Power In Antigone

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Sophocles’ play Antigone is an Ancient Greek tragedy that is still quite popular today. It is part of a series of three plays, starting with Oedipus Rex, a man who is destined to kill his father and marry his mother. His parents try to defy their son’s fate, but everything happens just as it was prophesied. Oedipus eventually can't live with himself and goes away to the mountains to be alone for the rest of his life and leaving his sons to rule Thebes instead. Eteocles and Polyneices decide to split the throne, rotating who leads every year. After the first year, however, Eteocles refuses to give up his position of power, and the brothers kill each other in battle. Creon is now the king of Thebes, and he declares that Eteocles will be buried…show more content…
Antigone wants to bury her brother despite the punishment, but Ismene disagrees. Ismene says, “We cannot fight with men, Antigone! / The law is strong, we must give in to the law… / … but I am helpless: I must yield / to those in authority” (Prologue, 7). Ismene has a despairing tone here because her value of polis is overtaking her value of oikos when she is talking about Polyneices. It is not that she doesn't love her brother, but simply that her love for him is not strong enough to overtake her sense of being helpless against the authority. She wants to bury Polyneices but despairs that she is too much of a coward to do so. Ismene cannot bring herself to break the law for just her…show more content…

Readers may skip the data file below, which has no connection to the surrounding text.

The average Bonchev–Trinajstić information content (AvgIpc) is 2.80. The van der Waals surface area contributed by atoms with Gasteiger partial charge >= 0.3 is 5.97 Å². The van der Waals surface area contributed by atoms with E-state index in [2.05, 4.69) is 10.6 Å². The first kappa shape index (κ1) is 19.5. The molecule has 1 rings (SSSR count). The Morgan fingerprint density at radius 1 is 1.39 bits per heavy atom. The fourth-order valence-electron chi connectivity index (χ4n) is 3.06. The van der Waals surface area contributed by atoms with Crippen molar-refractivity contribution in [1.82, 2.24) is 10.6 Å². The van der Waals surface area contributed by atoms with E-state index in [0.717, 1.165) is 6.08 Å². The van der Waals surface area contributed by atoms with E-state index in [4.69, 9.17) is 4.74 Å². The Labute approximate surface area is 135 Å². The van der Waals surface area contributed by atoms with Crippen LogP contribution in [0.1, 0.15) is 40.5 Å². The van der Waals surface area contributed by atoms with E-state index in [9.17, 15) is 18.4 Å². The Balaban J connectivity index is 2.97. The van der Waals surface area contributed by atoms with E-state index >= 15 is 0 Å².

Creon decides to bring forth Ismene as well and prosecute both of the sisters. Even though Ismene is entirely innocent, she pleads guilty so that she may die alongside Antigone. Ismene says, “What do I care for life when [Antigone is] dead?” (Scene II, 31) Ismene speaks with a determined tone here—she must be able to die with Antigone, for the grief that would come after would be way too painful for Ismene. Therefore, she pleads that she was part of the crime as well because she loves her sister so much and her oikos wins. This is a sharp contrast to the scene in the prologue where she can't bring herself to bury Polyneices. Claiming to be guilty of a crime Ismene didn't commit, and in fact discouraged, is the exact opposite of polis and being a good citizen. At first, in the prologue, Ismene has a despairing tone because her polis made her believe that there was nothing to be done to help bury Polyneices. But then her tone develops, and in scene II, she has a determined tone when speaks about wanting to die with Antigone because of her oikos and strong sisterly love. Ismene’s despairing and then determined tone shows that love between two women is the strongest type of love, and while a brother and a sister can love each other, the love between two sisters is a stronger bond, as women are connected through their shared inequality and their ongoing struggle to be treated
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